So when I started at this company, I had no experience in this industry. That being said, I was hired in at a pretty good rate as a level 1 Engineer. I knew my skills would latch on to the work being done and I would take off. And that is exactly what happened. Within 3 months I got a $5/hr raise to Level 2 (yes i know its a big raise). So I continue busting it for another calendar year. I choose to step into a leadership role as a QA, and get take the pay raise of $7 more an hour (a HUGE increase). I felt very appreciated by management and continued busting it since then.

Another calendar year went by, and I decided to have a polite conversation about the next step. There is 1 more raise offered, its $3 more an hour up to $35/hr to become a Sr. QA that is on par with the Sr. Engineer in pay. I know it exists, several people I have come to know closely have it. Now my manager tells me I will never get that raise. I asked why and was told that it was just an experience thing. I only had the 2 years and they came in with near 10. Honestly to me I was convinced by it and thanked my boss and went back to work. I KNOW Im compensated well, I KNOW I'm coming across as not grateful by asking, but i felt i needed to.

Now lets jump ahead a couple more months. I had a little bit of downtime and started pulling up numbers from when I was production vs being a QA. I calculate out the amount of money I have made for the company (i know the production pay rates per mile). And as an engineer, NOT QA i made the company tons of money and was put in what were considered the untouchable, hairiest projects we had to work on. As a QA i have been involved with twice as much money, but have a team of 10 engineers. So I alone could produce as much as 5 people on my team that is in the top 3 of production out of the teams in office.

Doing a little more digging i pulled up the production done by other engineers with the higher paygrade. And even though I had not done production for over a calendar year, I STILL made more money than them by a large margin. I am still in the top 15 in production of 120 people despite not having done any in over a year. So having made that much money, on top of having a top tier team as a QA, AND being the Go-To team for new or difficult jobs, I have provided tremendous value to this company.

So with all that in mind, how can I approach management about asking for that next and last step? I feel like I can make the case with my numbers, but I don't know how to handle it in a way that doesn't seem ungrateful. I feel like I'm being one of those people since I technically haven't put in the years of work.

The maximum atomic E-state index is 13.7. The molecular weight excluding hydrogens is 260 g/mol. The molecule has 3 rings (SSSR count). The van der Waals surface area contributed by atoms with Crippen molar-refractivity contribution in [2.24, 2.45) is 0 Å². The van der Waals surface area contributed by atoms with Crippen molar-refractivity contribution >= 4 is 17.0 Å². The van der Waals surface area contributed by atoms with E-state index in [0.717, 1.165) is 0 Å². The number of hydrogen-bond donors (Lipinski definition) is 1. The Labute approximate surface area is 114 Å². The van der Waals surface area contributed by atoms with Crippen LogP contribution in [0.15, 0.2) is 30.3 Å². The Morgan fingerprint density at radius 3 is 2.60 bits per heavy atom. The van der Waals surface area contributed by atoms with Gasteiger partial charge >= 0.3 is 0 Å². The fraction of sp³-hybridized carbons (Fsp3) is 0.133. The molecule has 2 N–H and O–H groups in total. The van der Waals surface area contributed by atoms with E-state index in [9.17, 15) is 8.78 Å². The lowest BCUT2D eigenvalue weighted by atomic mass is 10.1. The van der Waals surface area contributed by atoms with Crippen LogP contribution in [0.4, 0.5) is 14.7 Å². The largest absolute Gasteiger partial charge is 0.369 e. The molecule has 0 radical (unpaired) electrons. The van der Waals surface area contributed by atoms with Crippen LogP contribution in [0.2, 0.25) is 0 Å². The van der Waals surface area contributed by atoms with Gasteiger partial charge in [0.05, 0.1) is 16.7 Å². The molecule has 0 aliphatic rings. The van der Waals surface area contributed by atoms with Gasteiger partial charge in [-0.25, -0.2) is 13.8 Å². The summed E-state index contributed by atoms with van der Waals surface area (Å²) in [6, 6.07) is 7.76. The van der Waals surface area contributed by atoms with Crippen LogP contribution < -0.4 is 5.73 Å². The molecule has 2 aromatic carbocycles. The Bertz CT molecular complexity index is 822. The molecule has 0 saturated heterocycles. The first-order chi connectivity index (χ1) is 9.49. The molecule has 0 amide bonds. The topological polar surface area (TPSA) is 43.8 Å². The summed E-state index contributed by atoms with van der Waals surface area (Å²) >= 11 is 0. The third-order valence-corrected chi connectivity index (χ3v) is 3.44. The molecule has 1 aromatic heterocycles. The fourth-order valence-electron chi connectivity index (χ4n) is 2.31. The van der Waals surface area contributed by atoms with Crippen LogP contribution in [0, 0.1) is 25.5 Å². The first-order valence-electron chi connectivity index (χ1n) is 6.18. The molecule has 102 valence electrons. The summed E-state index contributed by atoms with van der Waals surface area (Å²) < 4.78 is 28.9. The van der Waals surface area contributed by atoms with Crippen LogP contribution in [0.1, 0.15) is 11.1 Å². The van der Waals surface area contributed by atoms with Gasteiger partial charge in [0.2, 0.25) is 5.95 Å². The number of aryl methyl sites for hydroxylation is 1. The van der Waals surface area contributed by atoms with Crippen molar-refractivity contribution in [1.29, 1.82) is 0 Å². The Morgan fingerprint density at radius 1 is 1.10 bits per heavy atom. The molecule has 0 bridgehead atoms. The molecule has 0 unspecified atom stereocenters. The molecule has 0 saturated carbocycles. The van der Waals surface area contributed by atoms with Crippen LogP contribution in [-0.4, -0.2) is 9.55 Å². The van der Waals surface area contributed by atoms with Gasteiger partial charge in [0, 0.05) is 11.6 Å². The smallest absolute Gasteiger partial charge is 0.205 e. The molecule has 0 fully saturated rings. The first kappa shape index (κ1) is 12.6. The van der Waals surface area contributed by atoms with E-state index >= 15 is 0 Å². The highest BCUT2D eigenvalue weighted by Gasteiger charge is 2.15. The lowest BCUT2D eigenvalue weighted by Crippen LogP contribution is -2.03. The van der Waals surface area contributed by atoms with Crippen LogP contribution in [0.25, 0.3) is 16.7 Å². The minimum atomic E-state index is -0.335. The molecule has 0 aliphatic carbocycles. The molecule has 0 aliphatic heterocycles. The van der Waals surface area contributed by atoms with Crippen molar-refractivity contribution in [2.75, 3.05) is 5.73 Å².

• Can you clarify the nature of the raise you're seeking? It sounds like you started as Engineer 1, were promoted to Engineer 2 and received a raise, promoted again to QA and received a raise. There is one more raise you're seeking, am I correct to understand that it is tied to another promotion? Or are you comparing your pay rate to others with 10 years experience? Commented Feb 27, 2020 at 19:40
  • The next step is considered a Sr. QA in relation to the Sr. Engineer that I could have been on track for had I stayed in production. Will clarify in post. Commented Feb 27, 2020 at 19:43
  • What are the responsibilities of the Sr. QA position? Do you feel you are qualified to assume them? Commented Feb 27, 2020 at 19:46
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    Also, you can look at the "related" list to the right for more potential duplicates.
    – dwizum
    Commented Feb 27, 2020 at 19:47
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    It seems like the question @dwizum linked is similar enough that I can consult that for advice. Although not exactly the same, I think maybe close enough Commented Feb 27, 2020 at 20:19

1 Answer 1


First of all do not state that you 'deserve' a raise. This will make you sound like a whiner - which you are not.

Instead, state your case in business terms. You've already started this process. I would also do some market research for your area for similar positions with other employers. You need to know what you're up against.

Now when having a discussion with management share the numbers of money made and/or saved. Gratitude should have nothing to do with the discussion. You are either paid according to your contribution to the bottom line of the business or your are not.

If (as your manager states) you will never get to the next level because of lack of experience then have two options - stay where you're at and not get paid for the value you bring to the business (bottom line plus your market research) -or- leave for a different employer that will fairly compensate you for the value you bring to the company.

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    Right, I never intended to tell them to their face that I deserve the raise. It's just an internal feeling to myself that I deserve it and can justify it Commented Feb 27, 2020 at 19:46

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